# Virial Theorem

So my Atomic Physics professor today was talking about some called the "Virial theorem" in relation to Bohr Model of the H-atom, which in my 5 years of college physics I had never heard of >_<;; . It turns out that I had seen equations that use concept of the Potential "==" Kinetic Energy, I just never heard it called Virial Theorm.

Since I kind of too embarassed to ask my physics professor this, does anyone know a good book about Virial Theorem and its various uses in physics? Anything that does it from the perspective of atomic physics would be helpful too.

Wikipedia actually has a fairly decent article: http://en.wikipedia.org/wiki/Virial_theorem

However, notice that there is not one virial theorem. We can talk of classical vs quantum, time average vs ensemble average, various different interactions and energies, etc.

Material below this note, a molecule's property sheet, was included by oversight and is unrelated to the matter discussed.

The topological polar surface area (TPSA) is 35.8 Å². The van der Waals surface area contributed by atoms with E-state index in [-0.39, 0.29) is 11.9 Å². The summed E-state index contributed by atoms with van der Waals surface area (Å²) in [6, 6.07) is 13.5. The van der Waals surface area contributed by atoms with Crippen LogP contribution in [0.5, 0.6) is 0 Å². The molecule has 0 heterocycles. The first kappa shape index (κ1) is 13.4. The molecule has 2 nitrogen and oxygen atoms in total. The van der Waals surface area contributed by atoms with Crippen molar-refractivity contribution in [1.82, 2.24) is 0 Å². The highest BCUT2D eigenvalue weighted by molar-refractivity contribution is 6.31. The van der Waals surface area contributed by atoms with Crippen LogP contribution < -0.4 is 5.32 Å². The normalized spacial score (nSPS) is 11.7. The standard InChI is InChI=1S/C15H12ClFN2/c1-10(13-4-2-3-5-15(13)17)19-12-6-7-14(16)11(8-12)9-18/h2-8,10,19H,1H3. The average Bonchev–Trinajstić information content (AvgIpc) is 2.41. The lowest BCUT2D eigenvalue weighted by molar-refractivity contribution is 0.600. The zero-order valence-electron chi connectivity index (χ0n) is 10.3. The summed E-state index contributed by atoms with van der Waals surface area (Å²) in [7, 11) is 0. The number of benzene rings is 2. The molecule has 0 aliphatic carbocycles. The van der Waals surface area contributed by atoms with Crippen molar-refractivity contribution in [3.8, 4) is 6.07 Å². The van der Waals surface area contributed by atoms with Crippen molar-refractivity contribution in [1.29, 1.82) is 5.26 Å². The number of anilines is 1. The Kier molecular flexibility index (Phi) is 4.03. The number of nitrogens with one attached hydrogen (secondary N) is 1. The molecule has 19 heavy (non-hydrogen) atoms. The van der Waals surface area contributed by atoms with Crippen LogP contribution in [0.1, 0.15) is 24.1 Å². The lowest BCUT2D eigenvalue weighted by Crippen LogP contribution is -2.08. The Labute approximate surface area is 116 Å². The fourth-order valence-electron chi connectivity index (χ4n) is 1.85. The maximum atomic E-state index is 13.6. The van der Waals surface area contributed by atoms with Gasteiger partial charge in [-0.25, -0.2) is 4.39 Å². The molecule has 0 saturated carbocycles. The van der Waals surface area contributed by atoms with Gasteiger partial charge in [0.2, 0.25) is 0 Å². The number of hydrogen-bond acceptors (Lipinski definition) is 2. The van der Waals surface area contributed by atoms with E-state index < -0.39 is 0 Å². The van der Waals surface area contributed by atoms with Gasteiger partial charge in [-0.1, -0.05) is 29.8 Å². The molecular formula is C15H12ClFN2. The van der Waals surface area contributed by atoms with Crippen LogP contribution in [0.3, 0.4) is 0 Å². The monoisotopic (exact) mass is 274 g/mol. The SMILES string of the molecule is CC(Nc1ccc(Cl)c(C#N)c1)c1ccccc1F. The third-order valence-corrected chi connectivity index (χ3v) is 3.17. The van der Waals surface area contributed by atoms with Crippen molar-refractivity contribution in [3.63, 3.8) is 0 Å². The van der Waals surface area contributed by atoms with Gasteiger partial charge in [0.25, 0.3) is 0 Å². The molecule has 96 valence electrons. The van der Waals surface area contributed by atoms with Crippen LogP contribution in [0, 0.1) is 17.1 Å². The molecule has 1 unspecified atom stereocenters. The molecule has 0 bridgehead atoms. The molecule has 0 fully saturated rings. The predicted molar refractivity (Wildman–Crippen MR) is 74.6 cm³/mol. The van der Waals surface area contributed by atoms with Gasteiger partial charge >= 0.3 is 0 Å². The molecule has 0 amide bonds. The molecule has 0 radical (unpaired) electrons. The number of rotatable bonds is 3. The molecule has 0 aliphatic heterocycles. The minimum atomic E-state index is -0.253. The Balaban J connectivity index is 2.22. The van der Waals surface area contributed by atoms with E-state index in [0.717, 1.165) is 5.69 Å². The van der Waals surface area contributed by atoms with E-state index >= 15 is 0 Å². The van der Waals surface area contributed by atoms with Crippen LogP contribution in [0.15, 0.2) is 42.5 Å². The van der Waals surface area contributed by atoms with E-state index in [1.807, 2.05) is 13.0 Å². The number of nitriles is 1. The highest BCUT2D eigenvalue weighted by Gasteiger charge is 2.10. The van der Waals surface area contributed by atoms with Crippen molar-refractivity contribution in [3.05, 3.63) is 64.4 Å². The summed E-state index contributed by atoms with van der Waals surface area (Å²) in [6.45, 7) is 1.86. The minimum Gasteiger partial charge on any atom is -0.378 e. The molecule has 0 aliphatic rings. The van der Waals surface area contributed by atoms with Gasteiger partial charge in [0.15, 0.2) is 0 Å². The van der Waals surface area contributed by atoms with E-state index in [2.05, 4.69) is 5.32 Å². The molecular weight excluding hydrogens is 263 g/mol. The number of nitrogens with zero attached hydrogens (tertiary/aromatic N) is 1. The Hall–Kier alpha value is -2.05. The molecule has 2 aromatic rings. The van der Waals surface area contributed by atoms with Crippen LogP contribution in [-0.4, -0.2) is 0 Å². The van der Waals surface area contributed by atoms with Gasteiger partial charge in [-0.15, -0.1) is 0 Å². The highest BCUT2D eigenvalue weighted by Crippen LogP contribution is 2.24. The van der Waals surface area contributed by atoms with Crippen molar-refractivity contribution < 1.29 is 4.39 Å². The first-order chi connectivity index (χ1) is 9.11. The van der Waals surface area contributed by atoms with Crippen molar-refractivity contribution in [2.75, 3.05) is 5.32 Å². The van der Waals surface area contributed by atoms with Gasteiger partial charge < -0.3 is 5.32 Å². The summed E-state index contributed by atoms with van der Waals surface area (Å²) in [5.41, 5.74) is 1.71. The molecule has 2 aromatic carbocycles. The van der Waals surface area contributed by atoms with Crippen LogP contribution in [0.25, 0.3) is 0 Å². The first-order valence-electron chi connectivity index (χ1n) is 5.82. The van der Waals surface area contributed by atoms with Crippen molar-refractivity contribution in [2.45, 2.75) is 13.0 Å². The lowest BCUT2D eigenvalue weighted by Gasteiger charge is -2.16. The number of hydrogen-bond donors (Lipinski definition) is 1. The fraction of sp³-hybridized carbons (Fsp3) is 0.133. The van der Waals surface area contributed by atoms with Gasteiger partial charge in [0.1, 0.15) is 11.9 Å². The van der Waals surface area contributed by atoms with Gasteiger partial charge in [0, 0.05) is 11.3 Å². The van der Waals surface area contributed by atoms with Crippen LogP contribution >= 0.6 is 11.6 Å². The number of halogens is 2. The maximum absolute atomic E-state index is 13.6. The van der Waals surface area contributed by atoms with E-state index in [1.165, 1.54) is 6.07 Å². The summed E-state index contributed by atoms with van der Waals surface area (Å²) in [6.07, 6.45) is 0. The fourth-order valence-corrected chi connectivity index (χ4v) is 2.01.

Ken G
Gold Member
George Collins wrote an entire book on the virial theorem, with that name, from an astronomical perspective. Classical descriptions of atoms would then be just a (very) small analog of a whole star.

This's theorem said that system in which the forces are inversely proportional to the square of the distance can not be in a state of stable equilibrium

alxm
This's theorem said that system in which the forces are inversely proportional to the square of the distance can not be in a state of stable equilibrium

I think you mean Earnshaw's Theorem?

I think you mean Earnshaw's Theorem?
this general conclusion virial theorem
KITTEL "Mechanics"

Ken G
Gold Member
The virial theorem is more general than something that is true of inverse-square forces.

Gokul43201
Staff Emeritus